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heat/optical algorithmic smoke detectors (such as the HPO detectors) across the range of fire risks provides a comprehensive life and property protection solution. Applied correctly these detectors enable rapid detection, elimination of false alarms, reduction in unwanted alarms and complete elimination of the need for radioactive ionisation detectors.

possible to isolate smoke sensor parts, leaving the heat part of the sensor and callpoints working irrespective of how they are wired in the field.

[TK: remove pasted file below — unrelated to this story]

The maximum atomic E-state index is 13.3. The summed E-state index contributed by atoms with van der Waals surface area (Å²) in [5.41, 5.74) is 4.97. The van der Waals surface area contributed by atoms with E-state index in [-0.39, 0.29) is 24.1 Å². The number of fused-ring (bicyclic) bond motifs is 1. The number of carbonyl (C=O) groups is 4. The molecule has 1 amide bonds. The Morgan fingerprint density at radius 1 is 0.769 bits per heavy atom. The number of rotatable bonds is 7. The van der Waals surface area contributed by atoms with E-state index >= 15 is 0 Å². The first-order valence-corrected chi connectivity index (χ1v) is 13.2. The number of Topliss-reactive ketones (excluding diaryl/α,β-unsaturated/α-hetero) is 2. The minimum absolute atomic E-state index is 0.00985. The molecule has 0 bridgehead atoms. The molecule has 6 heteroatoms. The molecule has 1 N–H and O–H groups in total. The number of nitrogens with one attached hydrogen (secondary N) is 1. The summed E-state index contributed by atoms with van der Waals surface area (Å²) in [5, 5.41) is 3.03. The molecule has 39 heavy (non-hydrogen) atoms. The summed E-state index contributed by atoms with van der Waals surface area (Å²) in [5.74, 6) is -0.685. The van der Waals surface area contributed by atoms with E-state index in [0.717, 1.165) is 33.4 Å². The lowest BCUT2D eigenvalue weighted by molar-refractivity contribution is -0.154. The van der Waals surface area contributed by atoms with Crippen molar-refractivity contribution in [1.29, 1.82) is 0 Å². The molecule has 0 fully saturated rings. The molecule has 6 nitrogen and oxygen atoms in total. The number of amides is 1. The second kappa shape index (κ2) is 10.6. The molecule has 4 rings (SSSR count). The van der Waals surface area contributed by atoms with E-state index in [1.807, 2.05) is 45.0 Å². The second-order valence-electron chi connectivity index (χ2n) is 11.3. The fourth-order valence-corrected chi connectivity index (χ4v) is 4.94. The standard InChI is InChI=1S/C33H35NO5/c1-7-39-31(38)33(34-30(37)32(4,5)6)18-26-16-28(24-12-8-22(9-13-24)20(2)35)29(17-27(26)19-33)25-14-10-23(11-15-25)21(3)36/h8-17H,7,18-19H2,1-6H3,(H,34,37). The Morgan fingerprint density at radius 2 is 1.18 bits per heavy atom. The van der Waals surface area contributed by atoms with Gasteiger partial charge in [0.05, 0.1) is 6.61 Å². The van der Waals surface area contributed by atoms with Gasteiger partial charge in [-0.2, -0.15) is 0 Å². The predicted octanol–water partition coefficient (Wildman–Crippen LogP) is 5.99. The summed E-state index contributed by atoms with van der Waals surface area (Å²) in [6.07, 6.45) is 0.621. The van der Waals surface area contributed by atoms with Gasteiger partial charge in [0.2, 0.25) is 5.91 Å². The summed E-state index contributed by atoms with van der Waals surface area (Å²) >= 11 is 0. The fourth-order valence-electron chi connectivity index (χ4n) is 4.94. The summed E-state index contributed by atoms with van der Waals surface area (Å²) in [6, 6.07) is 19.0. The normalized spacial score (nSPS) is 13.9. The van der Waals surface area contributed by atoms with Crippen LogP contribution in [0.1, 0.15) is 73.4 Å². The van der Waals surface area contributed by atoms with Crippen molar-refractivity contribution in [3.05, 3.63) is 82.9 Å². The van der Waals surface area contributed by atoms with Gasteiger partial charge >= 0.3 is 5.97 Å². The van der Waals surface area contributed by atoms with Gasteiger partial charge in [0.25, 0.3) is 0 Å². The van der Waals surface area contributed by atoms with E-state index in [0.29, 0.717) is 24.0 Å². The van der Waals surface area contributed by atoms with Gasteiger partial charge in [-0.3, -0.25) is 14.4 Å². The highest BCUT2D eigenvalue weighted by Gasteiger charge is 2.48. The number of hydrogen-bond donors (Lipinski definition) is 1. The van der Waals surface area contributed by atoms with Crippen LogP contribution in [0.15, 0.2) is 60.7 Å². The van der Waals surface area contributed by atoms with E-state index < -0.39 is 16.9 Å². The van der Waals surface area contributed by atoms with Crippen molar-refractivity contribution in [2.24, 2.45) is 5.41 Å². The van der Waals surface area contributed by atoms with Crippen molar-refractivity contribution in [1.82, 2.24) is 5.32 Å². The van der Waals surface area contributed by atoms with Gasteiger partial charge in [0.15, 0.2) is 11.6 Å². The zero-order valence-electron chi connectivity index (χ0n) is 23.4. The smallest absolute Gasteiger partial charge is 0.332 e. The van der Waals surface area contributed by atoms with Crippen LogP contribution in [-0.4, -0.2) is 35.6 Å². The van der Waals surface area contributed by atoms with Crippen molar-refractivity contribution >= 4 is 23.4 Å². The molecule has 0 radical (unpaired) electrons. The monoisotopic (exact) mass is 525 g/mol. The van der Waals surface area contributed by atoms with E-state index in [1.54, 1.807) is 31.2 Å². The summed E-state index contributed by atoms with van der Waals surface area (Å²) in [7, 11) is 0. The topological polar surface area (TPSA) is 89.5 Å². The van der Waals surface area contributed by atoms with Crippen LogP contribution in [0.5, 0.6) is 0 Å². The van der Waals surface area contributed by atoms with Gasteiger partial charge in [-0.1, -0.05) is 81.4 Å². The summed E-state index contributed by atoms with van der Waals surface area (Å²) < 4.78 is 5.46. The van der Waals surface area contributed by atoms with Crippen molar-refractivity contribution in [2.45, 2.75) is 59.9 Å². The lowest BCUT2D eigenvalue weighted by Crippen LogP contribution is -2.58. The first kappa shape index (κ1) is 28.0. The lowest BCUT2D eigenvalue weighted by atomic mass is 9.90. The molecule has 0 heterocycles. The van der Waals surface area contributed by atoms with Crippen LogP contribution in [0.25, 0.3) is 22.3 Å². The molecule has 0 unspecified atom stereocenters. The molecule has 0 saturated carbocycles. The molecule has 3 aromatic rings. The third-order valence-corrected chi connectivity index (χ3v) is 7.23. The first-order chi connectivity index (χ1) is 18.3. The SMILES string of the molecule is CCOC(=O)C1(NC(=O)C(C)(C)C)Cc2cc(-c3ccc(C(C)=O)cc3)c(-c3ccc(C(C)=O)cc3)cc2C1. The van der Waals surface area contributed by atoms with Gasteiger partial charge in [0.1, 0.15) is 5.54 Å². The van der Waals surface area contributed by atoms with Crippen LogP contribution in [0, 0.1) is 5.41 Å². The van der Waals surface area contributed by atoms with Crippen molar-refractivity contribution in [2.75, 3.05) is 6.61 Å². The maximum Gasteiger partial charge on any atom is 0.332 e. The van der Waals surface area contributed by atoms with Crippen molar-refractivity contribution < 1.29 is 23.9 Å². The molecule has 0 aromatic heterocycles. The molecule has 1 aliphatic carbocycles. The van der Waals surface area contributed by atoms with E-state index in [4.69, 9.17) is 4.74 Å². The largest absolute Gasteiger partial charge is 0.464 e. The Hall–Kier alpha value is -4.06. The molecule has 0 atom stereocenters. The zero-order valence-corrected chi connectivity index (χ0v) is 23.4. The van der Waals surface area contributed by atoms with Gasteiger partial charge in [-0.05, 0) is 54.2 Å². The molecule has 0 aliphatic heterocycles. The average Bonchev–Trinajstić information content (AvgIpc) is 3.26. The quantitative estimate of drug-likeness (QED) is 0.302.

The term algorithms means calculation process, running according to a specific pattern. In the broadest sense, every software program can be said to involve an algorithm, and here also, a process is performed according to a fixed, pre-determined pattern. A new method used by Thorn uses a multi-parameter, multi-criteria algorithm incorporating fuzzy logic. A diagram of the evaluation method is given in Fig 7. Fluctuation, gradient and fire duration characteristics are derived from the measurement over time with the aid of specially developed algorithms. Studies of large data samples of both fire and nonfire situations have revealed that a marked fluctuation normally indicates a fault situation and rarely indicates fire. The gradient concept provides information on the graduated duration of a signal rise and extremely sharp signal rises can indicate a false alarm. Fire duration indicates how long a situation has been identified as an emergency. Fires normally develop relatively slowly, rather than in an explosive manner and important inferences can be made from the information that indicates how long a situation has corresponded to a fire. The quiescent values can be used to obtain useful information from the signal pattern. A typical use would be, for example, to indicate the degree of contamination of an individual detector. The evaluation process is now implemented on the basis of fuzzy logic.3,4 Generally speaking, three procedural steps can be distinguished in fuzzy logic: G Fuzzification - a defined value is converted into a soft, fuzzy value. The fuzzy value is not a unit and can therefore be processed in the knowledge base. G Knowledge base - the soft values are processed according to defined rules and an output variable is calculated from them. G Defuzzification - converts the still fuzzy result of the output variable into a defined, technically usable parameter, which in fire detection terms is quiescent, fault, alarm. For the system to work effectively, the knowledge base should be representative of fire and false alarm situations. The knowledge base used here consists of thousands of such situations and research experiments collected over a period of 80 years. The use of fuzzy logic means that alarm thresholds can move quickly both upward and downward, resulting in earlier detection with fewer false alarms.